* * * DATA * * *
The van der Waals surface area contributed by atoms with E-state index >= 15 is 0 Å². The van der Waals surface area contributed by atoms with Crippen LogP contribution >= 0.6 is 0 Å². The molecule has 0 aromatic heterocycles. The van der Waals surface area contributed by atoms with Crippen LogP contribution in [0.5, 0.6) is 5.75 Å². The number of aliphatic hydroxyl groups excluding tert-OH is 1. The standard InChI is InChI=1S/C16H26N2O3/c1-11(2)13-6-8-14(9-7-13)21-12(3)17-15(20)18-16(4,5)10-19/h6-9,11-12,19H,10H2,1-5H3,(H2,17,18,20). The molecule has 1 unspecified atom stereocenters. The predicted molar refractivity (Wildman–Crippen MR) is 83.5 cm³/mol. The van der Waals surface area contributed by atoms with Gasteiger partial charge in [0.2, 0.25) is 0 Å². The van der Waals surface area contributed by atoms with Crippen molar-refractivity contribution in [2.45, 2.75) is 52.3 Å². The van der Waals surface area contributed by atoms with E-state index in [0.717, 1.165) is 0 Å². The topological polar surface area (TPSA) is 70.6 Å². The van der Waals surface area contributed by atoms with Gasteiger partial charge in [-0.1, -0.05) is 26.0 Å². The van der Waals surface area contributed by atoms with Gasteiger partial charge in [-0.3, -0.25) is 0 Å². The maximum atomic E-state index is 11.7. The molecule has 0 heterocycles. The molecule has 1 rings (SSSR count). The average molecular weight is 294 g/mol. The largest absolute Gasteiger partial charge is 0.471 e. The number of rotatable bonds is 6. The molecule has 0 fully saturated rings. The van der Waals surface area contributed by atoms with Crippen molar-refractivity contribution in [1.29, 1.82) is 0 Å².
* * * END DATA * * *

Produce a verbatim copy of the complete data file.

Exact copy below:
The van der Waals surface area contributed by atoms with E-state index >= 15 is 0 Å². The van der Waals surface area contributed by atoms with Crippen LogP contribution >= 0.6 is 0 Å². The molecule has 0 aromatic heterocycles. The van der Waals surface area contributed by atoms with Crippen LogP contribution in [0.5, 0.6) is 5.75 Å². The number of aliphatic hydroxyl groups excluding tert-OH is 1. The standard InChI is InChI=1S/C16H26N2O3/c1-11(2)13-6-8-14(9-7-13)21-12(3)17-15(20)18-16(4,5)10-19/h6-9,11-12,19H,10H2,1-5H3,(H2,17,18,20). The molecule has 1 unspecified atom stereocenters. The predicted molar refractivity (Wildman–Crippen MR) is 83.5 cm³/mol. The van der Waals surface area contributed by atoms with Gasteiger partial charge in [0.2, 0.25) is 0 Å². The van der Waals surface area contributed by atoms with Crippen molar-refractivity contribution in [2.45, 2.75) is 52.3 Å². The van der Waals surface area contributed by atoms with E-state index in [0.717, 1.165) is 0 Å². The topological polar surface area (TPSA) is 70.6 Å². The van der Waals surface area contributed by atoms with Gasteiger partial charge in [-0.1, -0.05) is 26.0 Å². The van der Waals surface area contributed by atoms with Gasteiger partial charge in [-0.3, -0.25) is 0 Å². The maximum atomic E-state index is 11.7. The molecule has 0 heterocycles. The molecule has 1 rings (SSSR count). The average molecular weight is 294 g/mol. The largest absolute Gasteiger partial charge is 0.471 e. The number of rotatable bonds is 6. The molecule has 0 fully saturated rings. The van der Waals surface area contributed by atoms with Crippen molar-refractivity contribution in [1.29, 1.82) is 0 Å².